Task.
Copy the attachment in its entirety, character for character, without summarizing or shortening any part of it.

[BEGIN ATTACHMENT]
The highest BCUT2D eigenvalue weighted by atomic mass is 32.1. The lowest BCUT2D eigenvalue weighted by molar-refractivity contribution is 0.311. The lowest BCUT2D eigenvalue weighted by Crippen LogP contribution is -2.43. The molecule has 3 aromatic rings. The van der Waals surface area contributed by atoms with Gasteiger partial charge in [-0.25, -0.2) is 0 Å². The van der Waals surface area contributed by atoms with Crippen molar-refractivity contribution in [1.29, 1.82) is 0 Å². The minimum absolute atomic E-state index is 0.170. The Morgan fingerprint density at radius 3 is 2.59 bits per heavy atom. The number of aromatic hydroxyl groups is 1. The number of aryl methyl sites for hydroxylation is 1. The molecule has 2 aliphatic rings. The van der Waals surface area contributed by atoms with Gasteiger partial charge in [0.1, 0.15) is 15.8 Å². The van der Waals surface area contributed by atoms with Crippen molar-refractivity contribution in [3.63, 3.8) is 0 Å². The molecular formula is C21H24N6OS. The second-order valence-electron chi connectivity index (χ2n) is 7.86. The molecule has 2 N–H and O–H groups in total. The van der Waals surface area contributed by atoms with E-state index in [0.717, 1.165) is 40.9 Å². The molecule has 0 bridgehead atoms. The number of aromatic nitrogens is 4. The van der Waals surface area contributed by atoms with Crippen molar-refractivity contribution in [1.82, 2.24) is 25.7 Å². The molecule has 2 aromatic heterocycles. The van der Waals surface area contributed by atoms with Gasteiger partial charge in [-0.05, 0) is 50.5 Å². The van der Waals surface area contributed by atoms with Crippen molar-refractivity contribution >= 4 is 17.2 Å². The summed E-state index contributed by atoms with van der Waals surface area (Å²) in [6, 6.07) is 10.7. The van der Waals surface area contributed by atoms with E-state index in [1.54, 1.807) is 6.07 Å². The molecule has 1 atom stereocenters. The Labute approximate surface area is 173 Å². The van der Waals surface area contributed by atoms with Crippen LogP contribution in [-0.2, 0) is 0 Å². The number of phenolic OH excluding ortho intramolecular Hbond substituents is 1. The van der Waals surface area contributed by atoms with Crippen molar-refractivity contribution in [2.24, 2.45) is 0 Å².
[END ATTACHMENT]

The highest BCUT2D eigenvalue weighted by atomic mass is 32.1. The lowest BCUT2D eigenvalue weighted by molar-refractivity contribution is 0.311. The lowest BCUT2D eigenvalue weighted by Crippen LogP contribution is -2.43. The molecule has 3 aromatic rings. The van der Waals surface area contributed by atoms with Gasteiger partial charge in [-0.25, -0.2) is 0 Å². The van der Waals surface area contributed by atoms with Crippen molar-refractivity contribution in [1.29, 1.82) is 0 Å². The minimum absolute atomic E-state index is 0.170. The Morgan fingerprint density at radius 3 is 2.59 bits per heavy atom. The number of aromatic hydroxyl groups is 1. The number of aryl methyl sites for hydroxylation is 1. The molecule has 2 aliphatic rings. The van der Waals surface area contributed by atoms with Gasteiger partial charge in [0.1, 0.15) is 15.8 Å². The van der Waals surface area contributed by atoms with Crippen molar-refractivity contribution in [3.63, 3.8) is 0 Å². The molecular formula is C21H24N6OS. The second-order valence-electron chi connectivity index (χ2n) is 7.86. The molecule has 2 N–H and O–H groups in total. The van der Waals surface area contributed by atoms with E-state index in [0.717, 1.165) is 40.9 Å². The molecule has 0 bridgehead atoms. The number of aromatic nitrogens is 4. The van der Waals surface area contributed by atoms with Crippen molar-refractivity contribution in [1.82, 2.24) is 25.7 Å². The molecule has 2 aromatic heterocycles. The van der Waals surface area contributed by atoms with Gasteiger partial charge in [-0.05, 0) is 50.5 Å². The van der Waals surface area contributed by atoms with Crippen molar-refractivity contribution >= 4 is 17.2 Å². The summed E-state index contributed by atoms with van der Waals surface area (Å²) in [6, 6.07) is 10.7. The van der Waals surface area contributed by atoms with E-state index in [1.54, 1.807) is 6.07 Å². The molecule has 1 atom stereocenters. The Labute approximate surface area is 173 Å². The van der Waals surface area contributed by atoms with Crippen LogP contribution in [-0.2, 0) is 0 Å². The number of phenolic OH excluding ortho intramolecular Hbond substituents is 1. The van der Waals surface area contributed by atoms with Crippen molar-refractivity contribution in [2.24, 2.45) is 0 Å².